The stimuli which lead to emesis are received and processed in the brain. It is thought that a number of loosely organized neuronal networks within the medulla oblongata probably interact to coordinate the emetic reflex.[9] Some of the brain stem nuclei which have been identified as important in the coordination of the emetic reflex include the parvicellular reticular formation, the Bötzinger complex and the nucleus tractus solitarii.[22] The nuclei coordinating emesis had formerly been referred to as the vomiting complex, but it is no longer thought to represent a single anatomical structure.[9][22]

Efferent outputs which transmit the information from the brain leading to the motoric response of retching and vomiting include vagal efferents to the esophagus, stomach and intestine as well as spinal somatomotor neurones to the abdominal muscles and phrenic motor neurones (C3–C5) to the diaphragm. Autonomic efferents also supply the heart and airways (vagus), salivary glands (chorda tympani) and skin and are responsible for many of the prodromal signs such as salivation and skin pallor.[22]

Nausea and vomiting may be initiated by various stimuli, through different neuronal pathways. A stimulus may act on more than one pathway.[22] Stimuli and pathways include:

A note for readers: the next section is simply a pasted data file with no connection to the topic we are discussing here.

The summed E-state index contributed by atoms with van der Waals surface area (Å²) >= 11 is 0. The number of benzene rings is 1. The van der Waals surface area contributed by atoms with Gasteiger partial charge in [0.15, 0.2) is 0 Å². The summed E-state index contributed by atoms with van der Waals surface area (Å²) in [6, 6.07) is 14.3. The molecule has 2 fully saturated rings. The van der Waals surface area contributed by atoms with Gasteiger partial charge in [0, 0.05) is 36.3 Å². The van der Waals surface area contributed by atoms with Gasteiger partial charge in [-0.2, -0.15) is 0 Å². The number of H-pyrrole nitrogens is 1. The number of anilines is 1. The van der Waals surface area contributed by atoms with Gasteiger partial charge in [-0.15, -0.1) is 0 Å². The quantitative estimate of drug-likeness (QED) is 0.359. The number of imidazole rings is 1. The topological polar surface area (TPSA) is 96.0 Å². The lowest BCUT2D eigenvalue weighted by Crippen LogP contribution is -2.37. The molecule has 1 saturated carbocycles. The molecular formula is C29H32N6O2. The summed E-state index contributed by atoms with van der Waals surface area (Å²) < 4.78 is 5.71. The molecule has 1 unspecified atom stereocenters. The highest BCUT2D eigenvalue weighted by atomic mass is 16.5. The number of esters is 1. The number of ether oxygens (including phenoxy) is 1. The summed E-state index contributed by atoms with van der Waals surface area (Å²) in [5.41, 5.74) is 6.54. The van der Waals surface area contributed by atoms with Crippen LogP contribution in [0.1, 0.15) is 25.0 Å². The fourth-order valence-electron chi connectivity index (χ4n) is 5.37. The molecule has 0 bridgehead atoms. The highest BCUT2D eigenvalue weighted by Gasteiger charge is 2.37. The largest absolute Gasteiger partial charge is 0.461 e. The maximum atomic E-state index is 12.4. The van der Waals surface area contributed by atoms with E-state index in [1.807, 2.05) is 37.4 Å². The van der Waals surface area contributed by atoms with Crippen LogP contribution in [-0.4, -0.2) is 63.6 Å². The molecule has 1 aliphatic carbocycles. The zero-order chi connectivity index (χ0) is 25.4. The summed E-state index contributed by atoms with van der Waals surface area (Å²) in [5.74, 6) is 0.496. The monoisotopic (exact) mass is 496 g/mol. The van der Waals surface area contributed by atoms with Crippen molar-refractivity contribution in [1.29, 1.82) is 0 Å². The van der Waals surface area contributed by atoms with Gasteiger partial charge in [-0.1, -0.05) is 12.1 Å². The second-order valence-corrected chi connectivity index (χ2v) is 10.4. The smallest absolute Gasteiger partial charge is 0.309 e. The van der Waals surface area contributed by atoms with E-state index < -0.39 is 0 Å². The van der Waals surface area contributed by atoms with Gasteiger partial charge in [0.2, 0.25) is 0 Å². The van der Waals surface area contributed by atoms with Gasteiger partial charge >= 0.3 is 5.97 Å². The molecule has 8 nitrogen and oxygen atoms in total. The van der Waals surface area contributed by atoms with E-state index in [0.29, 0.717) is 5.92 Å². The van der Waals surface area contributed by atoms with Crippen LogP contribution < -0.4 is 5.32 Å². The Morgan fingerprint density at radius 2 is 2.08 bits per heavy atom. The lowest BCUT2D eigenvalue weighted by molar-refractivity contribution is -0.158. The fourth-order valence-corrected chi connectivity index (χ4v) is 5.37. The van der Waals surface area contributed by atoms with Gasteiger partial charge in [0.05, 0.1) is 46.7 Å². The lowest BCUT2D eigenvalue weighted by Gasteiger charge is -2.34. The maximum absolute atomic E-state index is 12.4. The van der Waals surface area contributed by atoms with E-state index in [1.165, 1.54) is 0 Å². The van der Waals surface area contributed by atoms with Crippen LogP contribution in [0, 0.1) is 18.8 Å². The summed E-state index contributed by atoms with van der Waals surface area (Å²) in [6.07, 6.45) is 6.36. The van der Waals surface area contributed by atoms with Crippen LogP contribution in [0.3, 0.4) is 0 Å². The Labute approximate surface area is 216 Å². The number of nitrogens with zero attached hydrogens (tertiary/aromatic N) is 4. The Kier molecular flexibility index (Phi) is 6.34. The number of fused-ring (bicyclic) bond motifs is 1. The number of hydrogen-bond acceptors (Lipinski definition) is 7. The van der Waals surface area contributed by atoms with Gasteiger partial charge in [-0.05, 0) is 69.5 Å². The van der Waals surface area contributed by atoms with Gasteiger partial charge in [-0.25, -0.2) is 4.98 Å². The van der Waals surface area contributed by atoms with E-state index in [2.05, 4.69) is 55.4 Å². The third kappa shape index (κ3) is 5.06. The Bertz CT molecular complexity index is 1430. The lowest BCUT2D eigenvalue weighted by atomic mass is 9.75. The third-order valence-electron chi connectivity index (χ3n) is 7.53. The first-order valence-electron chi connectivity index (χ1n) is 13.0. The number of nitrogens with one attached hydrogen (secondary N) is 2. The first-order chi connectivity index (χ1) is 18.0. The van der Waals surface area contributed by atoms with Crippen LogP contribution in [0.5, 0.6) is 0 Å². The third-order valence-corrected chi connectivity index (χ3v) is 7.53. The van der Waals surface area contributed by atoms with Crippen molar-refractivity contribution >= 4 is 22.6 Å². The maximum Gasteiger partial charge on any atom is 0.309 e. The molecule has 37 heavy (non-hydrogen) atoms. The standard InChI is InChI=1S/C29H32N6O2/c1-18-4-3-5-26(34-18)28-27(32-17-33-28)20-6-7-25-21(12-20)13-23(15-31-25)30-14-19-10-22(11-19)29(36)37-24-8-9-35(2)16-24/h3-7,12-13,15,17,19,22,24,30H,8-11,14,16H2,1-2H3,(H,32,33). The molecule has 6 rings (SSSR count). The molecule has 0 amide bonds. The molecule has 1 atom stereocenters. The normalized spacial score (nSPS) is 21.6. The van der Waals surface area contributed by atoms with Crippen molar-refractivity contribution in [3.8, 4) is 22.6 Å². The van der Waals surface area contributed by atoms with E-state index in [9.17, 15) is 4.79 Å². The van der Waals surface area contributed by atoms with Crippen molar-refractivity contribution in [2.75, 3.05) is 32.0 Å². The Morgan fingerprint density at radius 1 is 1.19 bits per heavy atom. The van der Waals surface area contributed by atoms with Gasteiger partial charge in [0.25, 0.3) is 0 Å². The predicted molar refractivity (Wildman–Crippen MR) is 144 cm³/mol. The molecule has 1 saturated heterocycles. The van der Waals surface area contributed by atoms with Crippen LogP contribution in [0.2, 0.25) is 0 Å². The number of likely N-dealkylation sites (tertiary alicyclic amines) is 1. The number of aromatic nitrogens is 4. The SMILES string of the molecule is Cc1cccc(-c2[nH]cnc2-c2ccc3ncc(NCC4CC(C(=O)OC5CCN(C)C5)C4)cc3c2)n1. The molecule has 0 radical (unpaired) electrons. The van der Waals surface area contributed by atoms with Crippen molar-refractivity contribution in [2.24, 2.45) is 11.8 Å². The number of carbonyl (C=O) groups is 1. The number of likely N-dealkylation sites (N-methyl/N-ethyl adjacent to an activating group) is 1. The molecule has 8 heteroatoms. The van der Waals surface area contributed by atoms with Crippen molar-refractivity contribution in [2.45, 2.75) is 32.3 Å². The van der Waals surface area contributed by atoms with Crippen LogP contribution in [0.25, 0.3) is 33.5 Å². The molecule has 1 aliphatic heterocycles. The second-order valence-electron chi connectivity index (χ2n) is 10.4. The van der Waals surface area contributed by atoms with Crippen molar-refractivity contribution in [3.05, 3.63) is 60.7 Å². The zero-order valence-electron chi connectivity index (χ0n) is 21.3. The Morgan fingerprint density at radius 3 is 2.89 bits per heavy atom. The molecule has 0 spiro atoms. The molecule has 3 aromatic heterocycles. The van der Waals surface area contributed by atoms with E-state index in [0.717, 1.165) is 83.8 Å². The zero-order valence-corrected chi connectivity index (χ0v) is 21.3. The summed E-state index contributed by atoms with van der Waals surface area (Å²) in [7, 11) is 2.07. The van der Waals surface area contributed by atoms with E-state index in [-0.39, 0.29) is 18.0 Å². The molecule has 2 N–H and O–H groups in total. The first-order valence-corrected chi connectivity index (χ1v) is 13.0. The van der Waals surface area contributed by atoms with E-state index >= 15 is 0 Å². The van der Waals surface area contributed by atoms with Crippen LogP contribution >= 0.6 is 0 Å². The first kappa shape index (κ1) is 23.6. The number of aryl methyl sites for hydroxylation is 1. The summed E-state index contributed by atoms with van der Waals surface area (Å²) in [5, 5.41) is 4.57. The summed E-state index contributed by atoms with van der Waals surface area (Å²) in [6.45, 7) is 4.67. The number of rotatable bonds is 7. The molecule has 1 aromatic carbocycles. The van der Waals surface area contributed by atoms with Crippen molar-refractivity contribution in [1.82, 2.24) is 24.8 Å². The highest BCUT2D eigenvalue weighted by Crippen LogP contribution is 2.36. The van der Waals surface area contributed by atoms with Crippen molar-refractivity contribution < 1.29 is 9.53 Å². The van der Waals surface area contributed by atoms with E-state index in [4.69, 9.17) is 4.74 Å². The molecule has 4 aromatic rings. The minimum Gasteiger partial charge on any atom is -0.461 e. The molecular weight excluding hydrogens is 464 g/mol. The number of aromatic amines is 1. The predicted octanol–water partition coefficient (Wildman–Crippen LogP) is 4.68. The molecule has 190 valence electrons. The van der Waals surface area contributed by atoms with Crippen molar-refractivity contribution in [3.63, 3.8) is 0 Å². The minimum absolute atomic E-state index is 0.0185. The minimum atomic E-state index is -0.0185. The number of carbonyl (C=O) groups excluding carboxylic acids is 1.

• Toxic substances in the gastrointestinal tract: toxic substances (including drugs which are used in the treatment of cancer) in the lumen of the gastrointestinal tract stimulate vagal afferent nerves in the gut mucosa which communicate to the nucleus tractus solitarii and the area postrema to initiate vomiting and nausea.[22] A number of receptors on the terminal ends of the vagal afferent nerves have been identified as being involved in this process, including the 5-hydroxytryptamine3 (5-HT3), neurokinin-1, and cholecystokinin-1 receptors.[9] Various local mediators located in enterochromaffin cells of the gut mucosa play a role in stimulating these receptors. Of these 5-hydroxytryptamine seems to play the dominating role. This pathway has been postulated to be the mechanism by which some anti-cancer drugs such as cisplatin induce emesis.[22]
  • Toxic substances in the blood: toxic substances which have been absorbed into the blood (including cytostatics) or endogenous toxic (waste) material released by body or cancer cells into the blood can be detected directly in the area postrema of the brain and trigger the emetic reflex. The area postrema is a structure located on the floor of the fourth ventricle around which the blood-brain barrier is permeable, thus allowing for the detection of humoral or pharmacological stimuli in the blood or cerebrospinal fluid. This structure contains receptors which form a chemoreceptor trigger zone. Some of the receptors and neurotransmitters involved in the regulation of this emetic pathway include dopamine type D2, serotonin types 2–4 (5HT2–4), histamine type 1(H1), and acetylcholine (muscarinic receptors type 1 to 5, M1–5). Some other receptors such as substance P, cannabinoid type 1 (CB1) and the endogenous opioids may also be involved.[10]